Dealing With Losses
- Posted by JC Parets
- on October 24th, 2012
I’m not sure if you guys have discovered Gatis Roze, one of the newer bloggers over at StockCharts.com. I mentioned his new blog back in the Spring, and he certainly did not disappoint. He’s been pumping out blog post after blog post. And since I read a ton of technical work everyday, it’s nice to sometimes sit back and enjoy more of a philosophical discussion on trading and investing.
One of his recent posts at The Traders Journal – “How I Deal With Trading Losses” is a must read. Here are a few things that stuck out to me:
As I see it, there are two types of losses. The first type of loss is simply a result of the laws of probability and is to be expected if you follow your methodology. I tell my classes that I lose about 4 out of every 10 trades. The novices in the class react by asking themselves why they are taking an investment class from such a loser. The experienced investors nod their heads in approval. The point is that when I lose, I cut my losses quickly to minimize the costs. When I have a winner, I let it run. It works out to be a net positive as the winners more than compensate for the losers. For you sports fans, another way to look at it might be to ask: how much would a baseball team pay me if I hit only 6 out of 10 times at bat?
The second type of loss requires much more attention, introspection and brutal self-honesty. Losses that result from ignoring your trading plan or other bad behavior is what we all need to minimize. There should be no such thing as “learning to live with it” when it comes to the second type of loss as it does with the first kind of loss. Instead, the objective here is to appreciate and understand the difference between these two types of losses and to not let your confidence get eroded in those instances when you traded your plan but a small loss resulted nevertheless.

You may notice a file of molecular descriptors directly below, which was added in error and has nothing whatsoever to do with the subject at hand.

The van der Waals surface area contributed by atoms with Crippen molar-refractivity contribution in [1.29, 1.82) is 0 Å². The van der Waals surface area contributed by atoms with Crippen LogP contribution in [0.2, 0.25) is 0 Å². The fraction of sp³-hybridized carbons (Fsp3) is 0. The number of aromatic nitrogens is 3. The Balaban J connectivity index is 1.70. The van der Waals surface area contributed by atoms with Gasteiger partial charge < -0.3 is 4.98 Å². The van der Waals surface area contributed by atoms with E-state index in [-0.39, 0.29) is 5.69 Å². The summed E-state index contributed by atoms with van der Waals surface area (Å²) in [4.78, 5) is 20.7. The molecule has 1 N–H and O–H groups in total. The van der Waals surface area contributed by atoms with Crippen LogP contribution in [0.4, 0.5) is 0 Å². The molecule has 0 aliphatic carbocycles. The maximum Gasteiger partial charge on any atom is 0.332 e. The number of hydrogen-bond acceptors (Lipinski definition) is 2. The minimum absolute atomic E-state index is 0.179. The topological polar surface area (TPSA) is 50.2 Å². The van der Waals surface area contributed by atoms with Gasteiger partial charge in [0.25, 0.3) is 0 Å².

Trading is a journey. Don’t let anxiety ruin your experience or your profits. Whenever I book losses, I just consider it as tuition paid to Wall Street University. It’s not that I’m stupid – I just need to pay for the privilege of learning a very important lesson. Historically, I pay tuition only once for any particular lesson.
After all these years of trading, one piece of advice I’d offer my novice readers is to focus on the process. Don’t focus on the dollars and the results. Your performance will take care of itself if you can follow the game plan.
A few quick caveats:
- There is no place for denial in successful investing.
- Don’t blame your losses on bad luck or outside manipulators. Accept the responsibility yourself.
- Don’t be dependent upon trading for all your fulfillment and happiness.
- Focus on opportunities, not on regrets.
- Proper risk control and discipline is non-negotiable for every trade everyday.
- Revenge trading – trying to make back a loss – carries with it far too much emotion and is always costly.
- Poor money management skills are the number one reason that novice traders wash out.
- Learn to recognize your impulsive state of mind and take action to stop it.
Even the best traders in the world book small losses on a regular basis. If you manage your emotions with consistency and if you strive for a disciplined trading mindset, then you should have no problem surviving a string of bad trades and showing profits at the end of the year.
Go check out the entire post: How I Deal With Trading Losses
Full Disclosure: Nothing on this site should ever be considered to be advice, research or an invitation to buy or sell any securities, please see my Terms & Conditions page for a full disclaimer.blog comments powered by Disqus
J.C. Parets is the Founder & President of Eagle Bay Capital, LLC. He earned the Chartered Market Technician designation (CMT) and is a member of the Market Technicians Association. More
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